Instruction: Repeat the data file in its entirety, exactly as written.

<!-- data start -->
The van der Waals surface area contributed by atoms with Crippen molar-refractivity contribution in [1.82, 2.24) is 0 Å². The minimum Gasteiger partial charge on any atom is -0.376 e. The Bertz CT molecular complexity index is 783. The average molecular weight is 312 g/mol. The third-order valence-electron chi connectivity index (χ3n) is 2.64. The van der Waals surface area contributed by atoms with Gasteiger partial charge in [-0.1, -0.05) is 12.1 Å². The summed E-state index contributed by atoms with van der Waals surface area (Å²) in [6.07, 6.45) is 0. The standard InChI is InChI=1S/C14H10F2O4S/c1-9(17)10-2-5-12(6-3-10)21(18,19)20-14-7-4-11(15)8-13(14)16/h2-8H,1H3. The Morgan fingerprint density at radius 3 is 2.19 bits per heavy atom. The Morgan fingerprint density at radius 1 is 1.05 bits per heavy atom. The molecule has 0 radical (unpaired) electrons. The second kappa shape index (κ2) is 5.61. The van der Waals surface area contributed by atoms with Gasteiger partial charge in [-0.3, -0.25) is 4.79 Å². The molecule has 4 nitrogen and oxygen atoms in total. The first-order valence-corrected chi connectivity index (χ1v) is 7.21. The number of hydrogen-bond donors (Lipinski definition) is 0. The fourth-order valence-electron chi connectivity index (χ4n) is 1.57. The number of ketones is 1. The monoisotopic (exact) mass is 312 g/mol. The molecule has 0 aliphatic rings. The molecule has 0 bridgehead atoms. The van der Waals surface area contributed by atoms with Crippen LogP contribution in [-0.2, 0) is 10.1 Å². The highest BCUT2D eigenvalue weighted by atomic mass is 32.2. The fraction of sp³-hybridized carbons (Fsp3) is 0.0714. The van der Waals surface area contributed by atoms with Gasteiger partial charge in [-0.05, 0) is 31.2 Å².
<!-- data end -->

The van der Waals surface area contributed by atoms with Crippen molar-refractivity contribution in [1.82, 2.24) is 0 Å². The minimum Gasteiger partial charge on any atom is -0.376 e. The Bertz CT molecular complexity index is 783. The average molecular weight is 312 g/mol. The third-order valence-electron chi connectivity index (χ3n) is 2.64. The van der Waals surface area contributed by atoms with Gasteiger partial charge in [-0.1, -0.05) is 12.1 Å². The summed E-state index contributed by atoms with van der Waals surface area (Å²) in [6.07, 6.45) is 0. The standard InChI is InChI=1S/C14H10F2O4S/c1-9(17)10-2-5-12(6-3-10)21(18,19)20-14-7-4-11(15)8-13(14)16/h2-8H,1H3. The Morgan fingerprint density at radius 3 is 2.19 bits per heavy atom. The Morgan fingerprint density at radius 1 is 1.05 bits per heavy atom. The molecule has 0 radical (unpaired) electrons. The second kappa shape index (κ2) is 5.61. The van der Waals surface area contributed by atoms with Gasteiger partial charge in [-0.3, -0.25) is 4.79 Å². The molecule has 4 nitrogen and oxygen atoms in total. The first-order valence-corrected chi connectivity index (χ1v) is 7.21. The number of hydrogen-bond donors (Lipinski definition) is 0. The fourth-order valence-electron chi connectivity index (χ4n) is 1.57. The number of ketones is 1. The monoisotopic (exact) mass is 312 g/mol. The molecule has 0 aliphatic rings. The molecule has 0 bridgehead atoms. The van der Waals surface area contributed by atoms with Crippen LogP contribution in [-0.2, 0) is 10.1 Å². The highest BCUT2D eigenvalue weighted by atomic mass is 32.2. The fraction of sp³-hybridized carbons (Fsp3) is 0.0714. The van der Waals surface area contributed by atoms with Gasteiger partial charge in [-0.05, 0) is 31.2 Å².